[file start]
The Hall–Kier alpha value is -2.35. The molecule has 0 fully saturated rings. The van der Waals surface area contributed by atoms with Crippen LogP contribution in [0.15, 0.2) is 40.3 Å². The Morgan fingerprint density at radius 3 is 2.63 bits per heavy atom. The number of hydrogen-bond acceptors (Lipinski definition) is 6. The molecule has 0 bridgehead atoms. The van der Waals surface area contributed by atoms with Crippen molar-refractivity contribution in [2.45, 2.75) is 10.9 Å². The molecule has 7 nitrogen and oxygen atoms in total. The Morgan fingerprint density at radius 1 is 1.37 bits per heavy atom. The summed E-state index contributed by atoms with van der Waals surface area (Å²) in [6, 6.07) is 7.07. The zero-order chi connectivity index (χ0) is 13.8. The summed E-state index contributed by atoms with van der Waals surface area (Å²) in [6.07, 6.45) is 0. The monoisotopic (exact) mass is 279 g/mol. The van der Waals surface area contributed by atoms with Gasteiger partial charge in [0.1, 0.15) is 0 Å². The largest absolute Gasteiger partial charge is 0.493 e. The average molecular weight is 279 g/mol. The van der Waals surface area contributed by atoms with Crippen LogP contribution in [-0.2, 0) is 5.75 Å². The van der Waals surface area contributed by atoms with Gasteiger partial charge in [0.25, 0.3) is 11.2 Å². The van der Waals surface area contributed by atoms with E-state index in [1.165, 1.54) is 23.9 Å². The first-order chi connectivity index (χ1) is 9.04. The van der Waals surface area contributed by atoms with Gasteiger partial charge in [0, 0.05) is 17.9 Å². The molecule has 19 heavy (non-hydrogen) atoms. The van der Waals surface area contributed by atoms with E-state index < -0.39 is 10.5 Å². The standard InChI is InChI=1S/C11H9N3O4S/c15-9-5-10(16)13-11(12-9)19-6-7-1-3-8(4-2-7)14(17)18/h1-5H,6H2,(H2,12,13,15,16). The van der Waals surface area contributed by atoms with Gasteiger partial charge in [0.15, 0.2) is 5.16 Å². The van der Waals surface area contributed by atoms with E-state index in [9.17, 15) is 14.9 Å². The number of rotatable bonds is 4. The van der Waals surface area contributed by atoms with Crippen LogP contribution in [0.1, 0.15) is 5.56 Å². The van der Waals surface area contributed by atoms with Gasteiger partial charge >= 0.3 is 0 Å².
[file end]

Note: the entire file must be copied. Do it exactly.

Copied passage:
The Hall–Kier alpha value is -2.35. The molecule has 0 fully saturated rings. The van der Waals surface area contributed by atoms with Crippen LogP contribution in [0.15, 0.2) is 40.3 Å². The Morgan fingerprint density at radius 3 is 2.63 bits per heavy atom. The number of hydrogen-bond acceptors (Lipinski definition) is 6. The molecule has 0 bridgehead atoms. The van der Waals surface area contributed by atoms with Crippen molar-refractivity contribution in [2.45, 2.75) is 10.9 Å². The molecule has 7 nitrogen and oxygen atoms in total. The Morgan fingerprint density at radius 1 is 1.37 bits per heavy atom. The summed E-state index contributed by atoms with van der Waals surface area (Å²) in [6, 6.07) is 7.07. The zero-order chi connectivity index (χ0) is 13.8. The summed E-state index contributed by atoms with van der Waals surface area (Å²) in [6.07, 6.45) is 0. The monoisotopic (exact) mass is 279 g/mol. The van der Waals surface area contributed by atoms with Gasteiger partial charge in [0.1, 0.15) is 0 Å². The largest absolute Gasteiger partial charge is 0.493 e. The average molecular weight is 279 g/mol. The van der Waals surface area contributed by atoms with Crippen LogP contribution in [-0.2, 0) is 5.75 Å². The van der Waals surface area contributed by atoms with Gasteiger partial charge in [0.25, 0.3) is 11.2 Å². The van der Waals surface area contributed by atoms with E-state index in [1.165, 1.54) is 23.9 Å². The first-order chi connectivity index (χ1) is 9.04. The van der Waals surface area contributed by atoms with Gasteiger partial charge in [0, 0.05) is 17.9 Å². The molecule has 19 heavy (non-hydrogen) atoms. The van der Waals surface area contributed by atoms with E-state index < -0.39 is 10.5 Å². The standard InChI is InChI=1S/C11H9N3O4S/c15-9-5-10(16)13-11(12-9)19-6-7-1-3-8(4-2-7)14(17)18/h1-5H,6H2,(H2,12,13,15,16). The van der Waals surface area contributed by atoms with Gasteiger partial charge in [0.15, 0.2) is 5.16 Å². The van der Waals surface area contributed by atoms with E-state index in [9.17, 15) is 14.9 Å². The number of rotatable bonds is 4. The van der Waals surface area contributed by atoms with Crippen LogP contribution in [0.1, 0.15) is 5.56 Å². The van der Waals surface area contributed by atoms with Gasteiger partial charge >= 0.3 is 0 Å².